`is_formula()`

tests if `x`

is a call to `~`

. `is_bare_formula()`

tests in addition that `x`

does not inherit from anything else than
`"formula"`

. `is_formulaish()`

returns `TRUE`

for both formulas and
definitions of the type `a := b`

.

is_formula(x, scoped = NULL, lhs = NULL)
is_bare_formula(x, scoped = NULL, lhs = NULL)
is_formulaish(x, scoped = NULL, lhs = NULL)

## Arguments

x |
An object to test. |

scoped |
A boolean indicating whether the quosure or formula
is scoped, that is, has a valid environment attribute. If `NULL` ,
the scope is not inspected. |

lhs |
A boolean indicating whether the formula
or definition has a left-hand side. If `NULL` ,
the LHS is not inspected. |

## Details

The `scoped`

argument patterns-match on whether the scoped bundled
with the quosure is valid or not. Invalid scopes may happen in
nested quotations like `~~expr`

, where the outer quosure is validly
scoped but not the inner one. This is because `~`

saves the
environment when it is evaluated, and quoted formulas are by
definition not evaluated.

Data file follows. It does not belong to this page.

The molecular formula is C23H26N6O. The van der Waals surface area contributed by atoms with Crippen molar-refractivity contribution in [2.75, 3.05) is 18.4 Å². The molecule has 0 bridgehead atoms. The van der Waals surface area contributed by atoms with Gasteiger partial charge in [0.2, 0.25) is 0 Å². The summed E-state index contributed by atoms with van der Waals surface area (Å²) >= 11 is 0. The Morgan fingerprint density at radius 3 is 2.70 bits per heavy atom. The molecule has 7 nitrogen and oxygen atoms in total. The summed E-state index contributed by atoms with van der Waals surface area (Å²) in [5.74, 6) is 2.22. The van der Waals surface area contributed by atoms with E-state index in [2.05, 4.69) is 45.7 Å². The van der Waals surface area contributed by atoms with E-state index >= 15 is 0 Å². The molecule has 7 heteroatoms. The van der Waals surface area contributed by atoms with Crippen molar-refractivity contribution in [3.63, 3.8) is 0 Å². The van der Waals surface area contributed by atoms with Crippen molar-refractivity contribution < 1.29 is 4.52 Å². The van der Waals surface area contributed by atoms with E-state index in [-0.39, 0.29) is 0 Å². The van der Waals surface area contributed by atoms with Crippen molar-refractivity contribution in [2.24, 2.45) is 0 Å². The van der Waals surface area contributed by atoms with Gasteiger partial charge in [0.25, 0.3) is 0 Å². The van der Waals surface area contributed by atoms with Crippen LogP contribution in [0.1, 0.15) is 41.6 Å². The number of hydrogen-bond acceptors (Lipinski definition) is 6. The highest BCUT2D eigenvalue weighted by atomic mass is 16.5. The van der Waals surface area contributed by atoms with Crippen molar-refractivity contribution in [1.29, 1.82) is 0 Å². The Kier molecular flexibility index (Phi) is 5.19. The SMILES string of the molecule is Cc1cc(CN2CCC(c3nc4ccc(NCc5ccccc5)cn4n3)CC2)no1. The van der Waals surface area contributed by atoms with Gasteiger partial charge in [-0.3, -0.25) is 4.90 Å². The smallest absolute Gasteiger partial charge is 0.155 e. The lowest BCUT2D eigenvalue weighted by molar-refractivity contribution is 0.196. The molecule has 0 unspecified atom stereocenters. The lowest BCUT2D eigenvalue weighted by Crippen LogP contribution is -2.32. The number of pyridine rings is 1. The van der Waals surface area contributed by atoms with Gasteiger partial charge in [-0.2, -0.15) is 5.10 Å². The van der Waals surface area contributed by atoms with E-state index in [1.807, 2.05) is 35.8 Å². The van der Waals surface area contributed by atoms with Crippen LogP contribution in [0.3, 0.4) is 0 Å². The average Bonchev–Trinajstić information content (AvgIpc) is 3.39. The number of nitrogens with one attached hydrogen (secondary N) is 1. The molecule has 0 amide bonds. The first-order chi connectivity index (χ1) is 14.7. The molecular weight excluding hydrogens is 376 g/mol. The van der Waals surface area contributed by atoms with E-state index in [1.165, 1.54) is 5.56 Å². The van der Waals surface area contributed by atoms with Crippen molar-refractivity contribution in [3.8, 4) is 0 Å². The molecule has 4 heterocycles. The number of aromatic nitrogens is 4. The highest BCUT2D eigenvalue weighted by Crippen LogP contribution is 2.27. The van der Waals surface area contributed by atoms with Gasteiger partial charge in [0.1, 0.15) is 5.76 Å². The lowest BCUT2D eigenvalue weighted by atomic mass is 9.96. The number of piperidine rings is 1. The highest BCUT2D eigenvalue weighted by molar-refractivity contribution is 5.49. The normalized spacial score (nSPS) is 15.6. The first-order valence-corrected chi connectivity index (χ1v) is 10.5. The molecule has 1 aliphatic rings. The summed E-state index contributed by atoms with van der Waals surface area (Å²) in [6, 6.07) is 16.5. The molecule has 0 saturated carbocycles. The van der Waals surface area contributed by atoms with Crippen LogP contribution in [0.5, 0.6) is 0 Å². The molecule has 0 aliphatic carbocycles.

## See also

`is_quosure()`

and `is_quosureish()`

## Examples

x <- disp ~ am
is_formula(x)

#> [1] TRUE

is_formula(~10)

#> [1] TRUE

is_formula(10)

#> [1] FALSE

#> [1] TRUE

#> [1] FALSE

# Note that unevaluated formulas are treated as bare formulas even
# though they don't inherit from "formula":
f <- quote(~foo)
is_bare_formula(f)

#> [1] FALSE

# However you can specify `scoped` if you need the predicate to
# return FALSE for these unevaluated formulas:
is_bare_formula(f, scoped = TRUE)

#> [1] FALSE

is_bare_formula(eval(f), scoped = TRUE)

#> [1] TRUE

# There is also a variant that returns TRUE for definitions in
# addition to formulas:
is_formulaish(a ~ b)

#> [1] TRUE

is_formulaish(a := b)

#> [1] TRUE